Private landlords can take proceedings to regain possession of their property without having to give any reasons under the Housing Act 1988 using Section 21’s automatic right of possession once the fixed term has expired.
A landlord cannot use Section 21 to regain possession during the fixed term. They can serve a Section 21 notice on the tenant during that term, providing the date they state they require possession on does not precede the end of the fixed term.
If their tenant paid a deposit, Section 215(1) (a) of the Housing Act 2004 (“the 2004 Act”) says the landlord cannot rely on the Section 21 notice unless the deposit has been protected in accordance with the tenancy deposit schemes.
In Tummond, R (on the application of) v Reading County Court & Anor  the landlord had let a property for 6 months under an assured shorthold tenancy.
In December 2012 the Landlord served a notice requiring possession at the end of the tenancy under section 21.
In June 2013, after the fixed term had expired, the landlord commenced proceedings for possession, relying on that notice.
The claimant asserted that the landlord could not rely on the section 21 notice because it had been served at a time when the claimant’s deposit was not held in accordance with an authorised scheme. Accordingly, the landlord could not rely on the Section 21 notice.
Section 215 is headed “Sanctions for non-compliance”. However, there had been no non-compliance in this case.
The 2004 Act required that the deposit be protected within 30 days (s.213 (3)). This had been done.
The 2004 Act also required that the prescribed information referred to in s.213 (5) of the 2004 Act be provided in substantially the prescribed form within 30 days (s213 (6)).
This too had been done.
In so far as there had been any other “initial requirements” under the authorised scheme these had been complied with inside the 30 day period, and actually by 2nd January 2013.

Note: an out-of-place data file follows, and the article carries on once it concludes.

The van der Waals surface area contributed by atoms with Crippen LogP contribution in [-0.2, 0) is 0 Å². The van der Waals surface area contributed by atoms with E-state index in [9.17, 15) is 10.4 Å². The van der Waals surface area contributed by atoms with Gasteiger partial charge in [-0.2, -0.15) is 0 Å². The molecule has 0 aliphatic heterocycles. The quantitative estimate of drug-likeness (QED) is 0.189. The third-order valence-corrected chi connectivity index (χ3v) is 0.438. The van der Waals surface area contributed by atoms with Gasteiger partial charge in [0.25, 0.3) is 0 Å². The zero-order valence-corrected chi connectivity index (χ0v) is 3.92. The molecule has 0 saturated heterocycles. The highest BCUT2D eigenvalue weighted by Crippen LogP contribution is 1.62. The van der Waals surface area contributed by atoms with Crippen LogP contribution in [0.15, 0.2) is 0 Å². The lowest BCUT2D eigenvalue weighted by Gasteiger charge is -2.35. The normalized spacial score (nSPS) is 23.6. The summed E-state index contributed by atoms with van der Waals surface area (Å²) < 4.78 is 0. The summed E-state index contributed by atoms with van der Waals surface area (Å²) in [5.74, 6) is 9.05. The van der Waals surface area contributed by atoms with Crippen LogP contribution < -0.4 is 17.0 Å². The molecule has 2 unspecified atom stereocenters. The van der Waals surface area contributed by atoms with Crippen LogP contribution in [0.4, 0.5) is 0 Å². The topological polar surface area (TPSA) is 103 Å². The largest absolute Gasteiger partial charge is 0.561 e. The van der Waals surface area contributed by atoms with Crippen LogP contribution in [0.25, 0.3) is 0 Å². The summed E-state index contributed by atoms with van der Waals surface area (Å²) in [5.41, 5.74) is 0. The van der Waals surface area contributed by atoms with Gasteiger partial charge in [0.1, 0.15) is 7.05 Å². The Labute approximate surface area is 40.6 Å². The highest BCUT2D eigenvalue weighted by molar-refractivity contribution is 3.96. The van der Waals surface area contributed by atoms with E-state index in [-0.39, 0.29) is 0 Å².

Since there had been no “non-compliance” there could be no justification for “sanctions” predicated on there being “non-compliance”.
Moreover, Section 215(1) (b) would only be triggered if the landlord had failed to comply with the initial requirements, including protection of the deposit, within the prescribed 30 day period.
The clear inference was that unless and until that occurred there would be no applicable sanction.
The claimant’s case that there would be was wrong.
In the interim before the 30 day period expired the landlord had contractually agreed to comply with scheme requirements and to protect the deposit within the 30 days.
The claimant’s case that he would in that intervening period still be subject to the “sanction” of s.215 (and s.214) until the deposit had been formally protected was untenable.
In this case where the landlord was contractually bound by the tenancy agreement to protect the deposit under an authorised scheme from the moment of its receipt that Landlord would “hold” the deposit “in accordance with an authorised scheme” even before the deposit was protected.
The fact that the defendant had at the time of service of the Section 21 notice been contractually obliged to deal with the deposit in accordance with an authorised scheme satisfied the requirements of s.213 (1).
The existence of that obligation to deal with the deposit in that way meant that from the moment the deposit was received by the landlord, it was also being “held” in accordance with an authorised scheme.
At all subsequent times the money was dealt with in accordance with the scheme requirements. So the court rejected the tenant’s claim.
This blog has been posted as a matter of general interest. It does not remove the need to get bespoke legal advice in individual cases.